First Light from Einstein Probe: A Supernova Remnant

Supernova remnant Puppis A

On 9 January 2024, the Einstein probe was launched, its mission to study the night sky in X-rays. The first image from the probe that explores the Universe in these energetic wavelengths has just been released. It shows Puppis A, the supernova remnant from a massive star that exploded 4,000 years ago. The image showed the expanding cloud of ejecta from the explosion but now, Einstein will continue to scan the skies for other X-ray events. 

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Stellar Winds Coming From Other Stars Measured for the First Time

Infrared image of the shockwave created by the massive giant star Zeta Ophiuchi in an interstellar dust cloud. Credit: NASA/JPL-Caltech; NASA and The Hubble Heritage Team (STScI/AURA); C. R. O'Dell, Vanderbilt University

An international research team led by the University of Vienna has made a major breakthrough. In a study recently published in Nature Astronomy, they describe how they conducted the first direct measurements of stellar wind in three Sun-like star systems. Using X-ray emission data obtained by the ESA’s X-ray Multi-Mirror-Newton (XMM-Newton) of these stars’ “astrospheres,” they measured the mass loss rate of these stars via stellar winds. The study of how stars and planets co-evolve could assist in the search for life while also helping astronomers predict the future evolution of our Solar System.

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This Black Hole is a Total Underachiever

Anyone can be an underachiever, even if you’re an astronomical singularity weighing over four billion times the mass of the Sun. At least the quasar H1821+643 doesn’t have parents to be disappointed in it. But its underachievement could shed light on how quasars, a potent type of black hole, can come to influence entire clusters of galaxies, as described in a new paper from researchers at the University of Nottingham and Harvard.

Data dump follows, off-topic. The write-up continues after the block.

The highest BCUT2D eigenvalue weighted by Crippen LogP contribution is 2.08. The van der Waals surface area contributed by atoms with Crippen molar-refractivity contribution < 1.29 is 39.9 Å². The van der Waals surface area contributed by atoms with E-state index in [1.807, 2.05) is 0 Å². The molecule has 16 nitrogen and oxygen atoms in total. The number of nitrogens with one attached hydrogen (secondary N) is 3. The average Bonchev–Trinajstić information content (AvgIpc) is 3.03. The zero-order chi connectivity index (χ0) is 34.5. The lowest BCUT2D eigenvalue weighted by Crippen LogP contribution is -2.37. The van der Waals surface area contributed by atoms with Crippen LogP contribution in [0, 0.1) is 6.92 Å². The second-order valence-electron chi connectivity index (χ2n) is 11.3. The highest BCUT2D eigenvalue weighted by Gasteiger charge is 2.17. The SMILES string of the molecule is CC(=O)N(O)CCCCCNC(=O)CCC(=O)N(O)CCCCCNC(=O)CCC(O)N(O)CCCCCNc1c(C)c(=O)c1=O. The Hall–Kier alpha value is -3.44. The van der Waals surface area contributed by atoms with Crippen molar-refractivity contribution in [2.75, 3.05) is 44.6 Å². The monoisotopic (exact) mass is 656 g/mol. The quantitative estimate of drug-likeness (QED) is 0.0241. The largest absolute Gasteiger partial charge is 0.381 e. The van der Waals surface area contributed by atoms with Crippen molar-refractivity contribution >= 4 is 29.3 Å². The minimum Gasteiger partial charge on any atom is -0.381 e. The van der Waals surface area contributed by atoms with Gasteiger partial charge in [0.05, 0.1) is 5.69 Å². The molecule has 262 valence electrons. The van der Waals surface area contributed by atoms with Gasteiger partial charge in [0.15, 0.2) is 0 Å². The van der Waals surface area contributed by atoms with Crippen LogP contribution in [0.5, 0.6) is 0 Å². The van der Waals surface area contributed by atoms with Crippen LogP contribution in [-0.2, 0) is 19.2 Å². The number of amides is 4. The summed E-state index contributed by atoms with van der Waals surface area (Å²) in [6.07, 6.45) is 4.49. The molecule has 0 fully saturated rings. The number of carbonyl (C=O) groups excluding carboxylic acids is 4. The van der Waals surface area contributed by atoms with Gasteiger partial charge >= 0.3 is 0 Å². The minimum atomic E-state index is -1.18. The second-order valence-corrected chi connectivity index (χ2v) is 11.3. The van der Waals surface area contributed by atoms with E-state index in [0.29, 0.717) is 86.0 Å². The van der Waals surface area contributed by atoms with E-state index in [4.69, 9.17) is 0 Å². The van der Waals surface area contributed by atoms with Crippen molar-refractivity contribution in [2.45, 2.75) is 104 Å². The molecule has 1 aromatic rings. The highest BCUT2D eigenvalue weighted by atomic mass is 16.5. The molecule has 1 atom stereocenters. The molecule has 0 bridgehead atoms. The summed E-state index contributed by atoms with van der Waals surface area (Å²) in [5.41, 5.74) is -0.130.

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Half the Entire Sky, Seen in X-Rays

This image show half of the X-ray sky, projected onto a circle with the center of the Milky Way on the left and the galactic plane running horizontally. Photons have been colour-coded according to their energy (red for energies 0.3-0.6 keV, green for 0.6-1 keV, blue for 1-2.3 keV). Credit: MPE, J. Sanders for the eROSITA consortium
This image show half of the X-ray sky, projected onto a circle with the center of the Milky Way on the left and the galactic plane running horizontally. Photons have been colour-coded according to their energy (red for energies 0.3-0.6 keV, green for 0.6-1 keV, blue for 1-2.3 keV). Credit: MPE, J. Sanders for the eROSITA consortium

There’s an old trope in science fiction about someone suddenly getting X-ray vision and looking through solid objects. It turns out to be a physical impossibility with our Mark I eyeballs. However, astronomers have found a way around that challenge that lets us study the Universe with X-ray vision.

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Chinese Rocket Lofts the Einstein Probe and its “Lobster Eyes”

Einstein Probe Launch

Any astronomical instrument dubbed “Lobster Eyes” is bound to grab attention. It’s actually unlike scientists to give anything creative names, take the big red coloured storm on Jupiter which resembles a spot…aka the Great Red Spot! Lobster Eyes is the name adtoped by the X-ray telescope that just been launched from China and will scan the sky looking for X-rays coming from high-energy transients. 

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Japan’s New X-Ray Observatory Sees First Light

Supernova remnant N132D lies in the central portion of the Large Magellanic Cloud, a dwarf galaxy about 160,000 light-years away. XRISM’s Xtend captured the remnant in X-rays, displayed in the inset. Although bright in X-rays, the stellar wreckage is almost invisible in the ground-based background view taken in optical light. Credit: Inset, JAXA/NASA/XRISM Xtend; background, C. Smith, S. Points, the MCELS Team and NOIRLab/NSF/AURA